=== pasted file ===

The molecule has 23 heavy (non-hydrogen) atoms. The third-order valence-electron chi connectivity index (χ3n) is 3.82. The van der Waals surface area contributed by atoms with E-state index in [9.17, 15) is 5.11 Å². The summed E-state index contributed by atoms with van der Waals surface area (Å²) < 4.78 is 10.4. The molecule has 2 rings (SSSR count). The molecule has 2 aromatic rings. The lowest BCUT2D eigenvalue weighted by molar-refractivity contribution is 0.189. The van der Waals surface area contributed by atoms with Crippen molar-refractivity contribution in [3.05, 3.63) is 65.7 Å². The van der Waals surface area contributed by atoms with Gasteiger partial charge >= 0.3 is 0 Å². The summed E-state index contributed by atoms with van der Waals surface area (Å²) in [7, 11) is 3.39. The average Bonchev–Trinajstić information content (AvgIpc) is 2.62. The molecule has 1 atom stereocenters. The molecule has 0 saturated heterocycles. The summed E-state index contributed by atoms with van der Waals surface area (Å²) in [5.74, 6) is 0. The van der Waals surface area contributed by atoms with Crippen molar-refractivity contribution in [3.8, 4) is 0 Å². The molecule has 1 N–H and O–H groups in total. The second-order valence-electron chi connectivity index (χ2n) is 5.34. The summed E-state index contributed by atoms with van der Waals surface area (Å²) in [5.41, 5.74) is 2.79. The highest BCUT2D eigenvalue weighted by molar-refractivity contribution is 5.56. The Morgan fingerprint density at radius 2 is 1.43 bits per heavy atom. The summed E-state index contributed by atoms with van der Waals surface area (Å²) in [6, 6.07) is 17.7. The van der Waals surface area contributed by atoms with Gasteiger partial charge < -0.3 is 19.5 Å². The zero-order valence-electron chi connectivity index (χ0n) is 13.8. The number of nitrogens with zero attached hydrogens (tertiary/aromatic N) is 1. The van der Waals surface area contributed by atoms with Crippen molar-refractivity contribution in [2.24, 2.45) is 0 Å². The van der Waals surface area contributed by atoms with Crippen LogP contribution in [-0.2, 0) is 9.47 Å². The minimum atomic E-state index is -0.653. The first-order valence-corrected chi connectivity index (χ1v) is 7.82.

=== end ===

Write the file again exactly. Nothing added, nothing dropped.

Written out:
The molecule has 23 heavy (non-hydrogen) atoms. The third-order valence-electron chi connectivity index (χ3n) is 3.82. The van der Waals surface area contributed by atoms with E-state index in [9.17, 15) is 5.11 Å². The summed E-state index contributed by atoms with van der Waals surface area (Å²) < 4.78 is 10.4. The molecule has 2 rings (SSSR count). The molecule has 2 aromatic rings. The lowest BCUT2D eigenvalue weighted by molar-refractivity contribution is 0.189. The van der Waals surface area contributed by atoms with Crippen molar-refractivity contribution in [3.05, 3.63) is 65.7 Å². The van der Waals surface area contributed by atoms with Gasteiger partial charge >= 0.3 is 0 Å². The summed E-state index contributed by atoms with van der Waals surface area (Å²) in [7, 11) is 3.39. The average Bonchev–Trinajstić information content (AvgIpc) is 2.62. The molecule has 1 atom stereocenters. The molecule has 0 saturated heterocycles. The summed E-state index contributed by atoms with van der Waals surface area (Å²) in [5.74, 6) is 0. The van der Waals surface area contributed by atoms with Crippen molar-refractivity contribution in [3.8, 4) is 0 Å². The molecule has 1 N–H and O–H groups in total. The second-order valence-electron chi connectivity index (χ2n) is 5.34. The summed E-state index contributed by atoms with van der Waals surface area (Å²) in [5.41, 5.74) is 2.79. The highest BCUT2D eigenvalue weighted by molar-refractivity contribution is 5.56. The Morgan fingerprint density at radius 2 is 1.43 bits per heavy atom. The summed E-state index contributed by atoms with van der Waals surface area (Å²) in [6, 6.07) is 17.7. The van der Waals surface area contributed by atoms with Gasteiger partial charge < -0.3 is 19.5 Å². The zero-order valence-electron chi connectivity index (χ0n) is 13.8. The number of nitrogens with zero attached hydrogens (tertiary/aromatic N) is 1. The van der Waals surface area contributed by atoms with Crippen molar-refractivity contribution in [2.24, 2.45) is 0 Å². The van der Waals surface area contributed by atoms with Crippen LogP contribution in [-0.2, 0) is 9.47 Å². The minimum atomic E-state index is -0.653. The first-order valence-corrected chi connectivity index (χ1v) is 7.82.